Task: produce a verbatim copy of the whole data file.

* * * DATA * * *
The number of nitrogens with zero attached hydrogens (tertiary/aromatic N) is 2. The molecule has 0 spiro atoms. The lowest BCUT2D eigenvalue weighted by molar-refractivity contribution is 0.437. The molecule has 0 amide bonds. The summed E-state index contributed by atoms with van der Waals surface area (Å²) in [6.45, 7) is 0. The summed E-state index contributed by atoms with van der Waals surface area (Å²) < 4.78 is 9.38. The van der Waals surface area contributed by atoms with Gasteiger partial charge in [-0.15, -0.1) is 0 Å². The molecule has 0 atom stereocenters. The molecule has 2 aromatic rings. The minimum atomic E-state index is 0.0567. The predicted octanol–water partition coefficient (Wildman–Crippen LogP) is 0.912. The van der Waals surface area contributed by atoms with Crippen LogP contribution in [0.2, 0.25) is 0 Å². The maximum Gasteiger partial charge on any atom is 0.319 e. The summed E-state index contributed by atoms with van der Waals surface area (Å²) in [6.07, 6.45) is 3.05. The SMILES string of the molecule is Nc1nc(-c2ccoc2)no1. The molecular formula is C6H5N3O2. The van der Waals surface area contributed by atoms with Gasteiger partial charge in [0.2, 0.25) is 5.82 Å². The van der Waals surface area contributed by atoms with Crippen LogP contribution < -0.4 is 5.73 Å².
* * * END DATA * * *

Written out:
The number of nitrogens with zero attached hydrogens (tertiary/aromatic N) is 2. The molecule has 0 spiro atoms. The lowest BCUT2D eigenvalue weighted by molar-refractivity contribution is 0.437. The molecule has 0 amide bonds. The summed E-state index contributed by atoms with van der Waals surface area (Å²) in [6.45, 7) is 0. The summed E-state index contributed by atoms with van der Waals surface area (Å²) < 4.78 is 9.38. The van der Waals surface area contributed by atoms with Gasteiger partial charge in [-0.15, -0.1) is 0 Å². The molecule has 0 atom stereocenters. The molecule has 2 aromatic rings. The minimum atomic E-state index is 0.0567. The predicted octanol–water partition coefficient (Wildman–Crippen LogP) is 0.912. The van der Waals surface area contributed by atoms with Crippen LogP contribution in [0.2, 0.25) is 0 Å². The maximum Gasteiger partial charge on any atom is 0.319 e. The summed E-state index contributed by atoms with van der Waals surface area (Å²) in [6.07, 6.45) is 3.05. The SMILES string of the molecule is Nc1nc(-c2ccoc2)no1. The molecular formula is C6H5N3O2. The van der Waals surface area contributed by atoms with Gasteiger partial charge in [0.2, 0.25) is 5.82 Å². The van der Waals surface area contributed by atoms with Crippen LogP contribution < -0.4 is 5.73 Å².